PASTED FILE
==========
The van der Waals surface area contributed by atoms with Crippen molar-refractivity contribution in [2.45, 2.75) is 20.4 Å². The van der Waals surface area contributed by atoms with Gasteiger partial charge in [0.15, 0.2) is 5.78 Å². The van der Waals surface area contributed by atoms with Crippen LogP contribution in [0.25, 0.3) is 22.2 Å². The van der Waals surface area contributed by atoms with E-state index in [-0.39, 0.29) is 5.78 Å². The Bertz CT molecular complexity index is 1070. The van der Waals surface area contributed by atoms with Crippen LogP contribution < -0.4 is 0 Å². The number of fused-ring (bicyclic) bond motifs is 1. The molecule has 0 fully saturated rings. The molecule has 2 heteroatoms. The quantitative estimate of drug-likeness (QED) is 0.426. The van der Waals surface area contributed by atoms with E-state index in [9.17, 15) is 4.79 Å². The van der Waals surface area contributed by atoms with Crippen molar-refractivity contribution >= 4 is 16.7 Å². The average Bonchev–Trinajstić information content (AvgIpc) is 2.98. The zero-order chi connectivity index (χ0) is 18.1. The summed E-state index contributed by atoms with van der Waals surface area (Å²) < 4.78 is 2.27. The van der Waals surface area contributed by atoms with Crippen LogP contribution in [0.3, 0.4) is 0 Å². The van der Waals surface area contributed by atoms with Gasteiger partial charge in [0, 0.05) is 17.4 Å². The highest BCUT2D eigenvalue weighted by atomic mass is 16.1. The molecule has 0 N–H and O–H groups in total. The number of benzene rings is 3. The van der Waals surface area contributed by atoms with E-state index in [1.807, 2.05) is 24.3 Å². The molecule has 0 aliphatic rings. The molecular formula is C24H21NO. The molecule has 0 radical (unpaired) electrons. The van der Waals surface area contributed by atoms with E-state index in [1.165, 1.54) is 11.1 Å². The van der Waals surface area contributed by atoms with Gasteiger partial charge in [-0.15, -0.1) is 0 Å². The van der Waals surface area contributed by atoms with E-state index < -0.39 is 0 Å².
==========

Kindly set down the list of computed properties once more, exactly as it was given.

The van der Waals surface area contributed by atoms with Crippen molar-refractivity contribution in [2.45, 2.75) is 20.4 Å². The van der Waals surface area contributed by atoms with Gasteiger partial charge in [0.15, 0.2) is 5.78 Å². The van der Waals surface area contributed by atoms with Crippen LogP contribution in [0.25, 0.3) is 22.2 Å². The van der Waals surface area contributed by atoms with E-state index in [-0.39, 0.29) is 5.78 Å². The Bertz CT molecular complexity index is 1070. The van der Waals surface area contributed by atoms with Crippen LogP contribution < -0.4 is 0 Å². The number of fused-ring (bicyclic) bond motifs is 1. The molecule has 0 fully saturated rings. The molecule has 2 heteroatoms. The quantitative estimate of drug-likeness (QED) is 0.426. The van der Waals surface area contributed by atoms with E-state index in [9.17, 15) is 4.79 Å². The van der Waals surface area contributed by atoms with Crippen molar-refractivity contribution >= 4 is 16.7 Å². The average Bonchev–Trinajstić information content (AvgIpc) is 2.98. The zero-order chi connectivity index (χ0) is 18.1. The summed E-state index contributed by atoms with van der Waals surface area (Å²) < 4.78 is 2.27. The van der Waals surface area contributed by atoms with Crippen LogP contribution in [0.3, 0.4) is 0 Å². The van der Waals surface area contributed by atoms with Gasteiger partial charge in [0, 0.05) is 17.4 Å². The highest BCUT2D eigenvalue weighted by atomic mass is 16.1. The molecule has 0 N–H and O–H groups in total. The number of benzene rings is 3. The van der Waals surface area contributed by atoms with E-state index in [1.807, 2.05) is 24.3 Å². The molecule has 0 aliphatic rings. The molecular formula is C24H21NO. The molecule has 0 radical (unpaired) electrons. The van der Waals surface area contributed by atoms with E-state index in [1.165, 1.54) is 11.1 Å². The van der Waals surface area contributed by atoms with Gasteiger partial charge in [-0.15, -0.1) is 0 Å². The van der Waals surface area contributed by atoms with E-state index < -0.39 is 0 Å².